I'm getting really tired of the fact that being a spiritual leader in the Catholic Church requires a male appendage.
I've lived in Afghanistan and I've seen firsthand how women live lives of suppression and oppression. But you don't have to travel that far to see inequity and exclusion.
I always wondered why the benches in church are called pews but now I'm starting to get a whiff of why.
-- Bonnie Kearns Sarnia

Another excellent article written about this subject is by Paula Kirby - Business as usual for Vatican Enterprises, Inc.

Update: Richard Dawkins jumps in!

Friday, October 23, 2009

Chatting With Mormons!

I just received an email from a blog regular and, I have to admit, chatting with Mormons (Mormons? What's the extra "m" for?) does look like fun!

He claims he was on the "Atheism" site and saw an ad for Chatting with Mormons and was tempted (by the devil, obviously) to visit it.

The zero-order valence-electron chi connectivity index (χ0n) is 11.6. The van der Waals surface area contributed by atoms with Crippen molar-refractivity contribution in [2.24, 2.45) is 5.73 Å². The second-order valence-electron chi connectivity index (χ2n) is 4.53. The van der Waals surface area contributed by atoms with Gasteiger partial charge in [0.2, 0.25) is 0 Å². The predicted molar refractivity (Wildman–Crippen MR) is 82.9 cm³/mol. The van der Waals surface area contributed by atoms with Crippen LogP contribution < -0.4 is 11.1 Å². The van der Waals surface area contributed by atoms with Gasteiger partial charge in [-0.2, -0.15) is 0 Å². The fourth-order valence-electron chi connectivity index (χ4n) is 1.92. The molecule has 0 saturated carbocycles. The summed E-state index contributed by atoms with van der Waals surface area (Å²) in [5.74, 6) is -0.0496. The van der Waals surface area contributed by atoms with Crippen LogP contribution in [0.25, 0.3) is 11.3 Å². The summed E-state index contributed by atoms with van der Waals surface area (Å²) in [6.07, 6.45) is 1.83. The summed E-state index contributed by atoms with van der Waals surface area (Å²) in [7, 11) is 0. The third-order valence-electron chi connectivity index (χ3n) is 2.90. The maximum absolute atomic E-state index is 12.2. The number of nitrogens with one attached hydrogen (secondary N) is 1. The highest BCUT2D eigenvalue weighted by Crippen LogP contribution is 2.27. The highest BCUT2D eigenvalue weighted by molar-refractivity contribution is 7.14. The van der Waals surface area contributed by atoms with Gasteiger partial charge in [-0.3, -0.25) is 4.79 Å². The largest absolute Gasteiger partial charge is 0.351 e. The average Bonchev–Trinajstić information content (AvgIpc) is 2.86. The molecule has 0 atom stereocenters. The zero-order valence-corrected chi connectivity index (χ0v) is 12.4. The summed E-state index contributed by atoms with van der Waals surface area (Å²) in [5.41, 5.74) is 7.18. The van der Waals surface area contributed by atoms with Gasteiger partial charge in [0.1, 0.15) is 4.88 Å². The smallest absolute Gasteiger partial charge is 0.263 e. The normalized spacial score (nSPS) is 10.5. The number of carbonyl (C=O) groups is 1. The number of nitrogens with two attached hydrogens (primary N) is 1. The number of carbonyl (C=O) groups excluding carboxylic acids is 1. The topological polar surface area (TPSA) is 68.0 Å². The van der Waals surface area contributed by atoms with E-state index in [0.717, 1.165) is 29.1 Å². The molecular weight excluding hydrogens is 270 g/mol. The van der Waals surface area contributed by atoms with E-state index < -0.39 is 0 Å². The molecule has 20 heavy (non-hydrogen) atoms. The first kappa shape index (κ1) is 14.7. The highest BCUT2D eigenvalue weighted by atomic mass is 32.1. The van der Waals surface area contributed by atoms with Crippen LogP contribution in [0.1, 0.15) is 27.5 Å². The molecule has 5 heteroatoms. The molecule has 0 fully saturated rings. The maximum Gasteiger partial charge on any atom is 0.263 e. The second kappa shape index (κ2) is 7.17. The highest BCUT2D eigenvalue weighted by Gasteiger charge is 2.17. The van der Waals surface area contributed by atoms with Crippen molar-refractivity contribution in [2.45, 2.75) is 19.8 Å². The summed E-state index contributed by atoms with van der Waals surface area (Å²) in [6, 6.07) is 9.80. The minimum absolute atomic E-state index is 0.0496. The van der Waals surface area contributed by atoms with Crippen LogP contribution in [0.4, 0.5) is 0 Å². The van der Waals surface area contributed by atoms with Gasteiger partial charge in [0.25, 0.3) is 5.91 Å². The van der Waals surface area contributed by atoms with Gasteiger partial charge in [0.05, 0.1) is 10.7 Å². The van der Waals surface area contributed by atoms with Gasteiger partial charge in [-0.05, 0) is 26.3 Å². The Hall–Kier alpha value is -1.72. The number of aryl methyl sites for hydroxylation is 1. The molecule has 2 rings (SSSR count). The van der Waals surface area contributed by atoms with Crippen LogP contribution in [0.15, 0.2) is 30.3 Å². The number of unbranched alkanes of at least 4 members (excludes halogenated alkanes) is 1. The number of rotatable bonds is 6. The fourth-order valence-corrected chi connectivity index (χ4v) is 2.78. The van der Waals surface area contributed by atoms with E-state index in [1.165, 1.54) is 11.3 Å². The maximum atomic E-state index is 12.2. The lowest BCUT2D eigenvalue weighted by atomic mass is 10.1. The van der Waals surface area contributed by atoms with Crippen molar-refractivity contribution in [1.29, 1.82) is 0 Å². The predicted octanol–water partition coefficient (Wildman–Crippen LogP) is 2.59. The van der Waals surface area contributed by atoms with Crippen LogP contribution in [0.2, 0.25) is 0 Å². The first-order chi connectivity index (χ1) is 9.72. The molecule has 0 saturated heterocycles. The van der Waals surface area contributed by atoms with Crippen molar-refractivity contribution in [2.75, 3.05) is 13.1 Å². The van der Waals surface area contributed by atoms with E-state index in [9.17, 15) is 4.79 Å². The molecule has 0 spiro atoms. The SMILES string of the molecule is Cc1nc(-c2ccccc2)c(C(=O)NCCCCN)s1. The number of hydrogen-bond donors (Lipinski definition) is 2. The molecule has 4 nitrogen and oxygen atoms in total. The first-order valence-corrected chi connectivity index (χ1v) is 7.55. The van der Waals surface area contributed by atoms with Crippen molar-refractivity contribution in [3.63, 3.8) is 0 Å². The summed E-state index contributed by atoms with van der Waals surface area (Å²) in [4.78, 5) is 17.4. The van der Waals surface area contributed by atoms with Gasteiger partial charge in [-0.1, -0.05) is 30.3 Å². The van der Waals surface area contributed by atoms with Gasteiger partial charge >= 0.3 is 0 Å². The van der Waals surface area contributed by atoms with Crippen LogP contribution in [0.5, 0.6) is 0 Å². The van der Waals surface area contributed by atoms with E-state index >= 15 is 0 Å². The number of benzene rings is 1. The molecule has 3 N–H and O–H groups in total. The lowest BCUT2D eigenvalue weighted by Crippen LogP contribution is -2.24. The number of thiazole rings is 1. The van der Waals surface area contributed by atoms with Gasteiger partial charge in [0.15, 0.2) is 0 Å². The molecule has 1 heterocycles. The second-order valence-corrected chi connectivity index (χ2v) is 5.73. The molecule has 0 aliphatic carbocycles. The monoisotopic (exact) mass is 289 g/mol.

Here's his chat transcript: (Though I suspect if time was spent on planning the direction of the conversation, one could have endless amounts of fun! Sure, take that as a challenge!)

(The top of the chat says: You are speaking with Kerry, who is a member of The Church of Jesus Christ of Latter-day Saints. Information provided in this session is to provide assistance only and is not an official statement of the Church.)

Kerry: hey , this is ashley and kerry, what brings you to the site today?
Visitor: questions (and an ad)
Visitor: I was raised Catholic but left the faith at about 17 or 18. What is different about moronism?
Kerry: ok great, we're here to help in any way we can
Visitor: I have a couple friends who are Mormons but some of the story seems a bit unbelievable.
Visitor: I am looking for a community of like-minded people so I thought I'd come check it out.
Kerry: what is it that seems unbelievable to you? we can start from there
Visitor: Joseph Smith, really. Much of that story seems a bit odd. Mind you I've only heard it from only semi-educated mormons (they wouldn't be theologians by any stretch of the imagination - just followers of the faith)
Visitor: The special undergarments, the story of the garden of eden being in the US, natives being the lost tribe of israel, are a bit strange, too, I must add.